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body of his flesh through death; to present you holy, and unblameable, and unreproveable in his sight.' "He gave himself for us, that he might “redeem us from all iniquity, and purify us unto "himself a peculiar people, zealous of good works.”” Thus will the Lamb of God continue to take away the sin of believers all over the world, till there be no remains of it left; and till the whole company shall be "presented faultless before the presence of "his glory with exceeding joy.""
III. Then we consider the call to "Behold the "Lamb of God, which taketh away the sin of the "world."
I shall not confine myself to the exact import of the words, as spoken by John; but refer likewise to several other scriptures of a similar nature. "There is no God else beside me, a just God and "a Saviour;-look unto me and be ye saved, all "the ends of the earth.4” "As Moses lifted up
"the serpent in the wilderness, even so must the "Son of man be lifted up; that whosoever be"lieveth in him should not perish, but have eter"nal life."" "Looking unto Jesus, the Author "and Finisher of our faith, who for the joy set be"fore him endured the cross, despising the shame; "and is set down at the right hand of the throne
"of God." The Baptist may be supposed to have addressed his disciples to this effect: want pardon of your sins, and deliverance from the power and pollution of iniquity: "Behold" then "the Lamb of God who taketh away the sin "of the world." He alone can confer these blessings; apply to him, become his disciples, rely on him entirely, and follow implicitly his directions; thus you will be saved, and be made instrumental to the salvation of your fellow sinners.'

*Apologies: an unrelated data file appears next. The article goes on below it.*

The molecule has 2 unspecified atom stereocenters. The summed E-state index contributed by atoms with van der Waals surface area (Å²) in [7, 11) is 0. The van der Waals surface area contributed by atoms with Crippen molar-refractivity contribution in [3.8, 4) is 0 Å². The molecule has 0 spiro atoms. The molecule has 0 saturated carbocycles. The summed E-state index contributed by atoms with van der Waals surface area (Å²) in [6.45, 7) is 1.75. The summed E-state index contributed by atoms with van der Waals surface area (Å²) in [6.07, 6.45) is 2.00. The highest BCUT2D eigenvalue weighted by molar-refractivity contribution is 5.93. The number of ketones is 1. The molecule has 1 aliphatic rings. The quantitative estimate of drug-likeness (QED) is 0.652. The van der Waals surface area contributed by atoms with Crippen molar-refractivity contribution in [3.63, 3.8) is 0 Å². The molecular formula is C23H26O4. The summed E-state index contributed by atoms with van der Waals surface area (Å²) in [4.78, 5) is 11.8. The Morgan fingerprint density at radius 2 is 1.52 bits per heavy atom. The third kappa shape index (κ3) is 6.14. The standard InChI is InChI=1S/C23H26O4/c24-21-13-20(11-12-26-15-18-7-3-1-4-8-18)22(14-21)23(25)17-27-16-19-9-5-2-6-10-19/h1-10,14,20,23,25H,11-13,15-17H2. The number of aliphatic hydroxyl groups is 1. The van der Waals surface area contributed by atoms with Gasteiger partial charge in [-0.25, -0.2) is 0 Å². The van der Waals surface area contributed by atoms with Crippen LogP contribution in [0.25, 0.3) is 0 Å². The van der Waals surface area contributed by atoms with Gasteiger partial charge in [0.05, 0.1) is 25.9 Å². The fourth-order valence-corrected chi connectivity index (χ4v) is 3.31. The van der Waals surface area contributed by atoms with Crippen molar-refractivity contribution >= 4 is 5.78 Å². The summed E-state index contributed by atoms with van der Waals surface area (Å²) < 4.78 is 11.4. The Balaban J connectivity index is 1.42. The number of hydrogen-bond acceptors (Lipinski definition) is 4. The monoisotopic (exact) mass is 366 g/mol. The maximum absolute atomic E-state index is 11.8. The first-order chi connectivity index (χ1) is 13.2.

But we may understand the call in a more comprehensive sense, as an exhortation to meditate seriously and frequently on the great doctrines thus revealed; to behold and contemplate the person and redemption of Christ with fixed attention and humble faith. He seems to address us from the cross, and to say, "Is it nothing to you, all ye pass by? Behold, and see, if there be any sorrow like unto my sorrow, which is done unto me; wherewith the LORD hath afflicted me in "the day of his fierce anger." Let us then turn our thoughts from all other subjects, and with believing application to ourselves, contemplate the interesting scene, which we this day comme
We cannot well enter on such meditations, without adverting to the language of the sacred writers, concerning the essential and eternal Deity of
Christ, One with the Father, the Creator and Upholder of all worlds, the Object of universal worship and adoration. We consider this glorious Person coming in the flesh to be the Saviour of the world, to seek and save the lost, from mere love and compassion to deservedly perishing sinners. The spotless purity of his human nature; the perfection of his obedience to the divine law; the depth of his voluntary humiliation; the poverty and contempt, and the contradiction of sinners, which he endured through life, demand our most serious attention. He effected not his gracious purposes in our behalf, as a Monarch or a Conqueror; he taught not as a Philosopher or a Moralist: "but he took upon him the form of a ser66 vant," and " gave his life a ransom for many."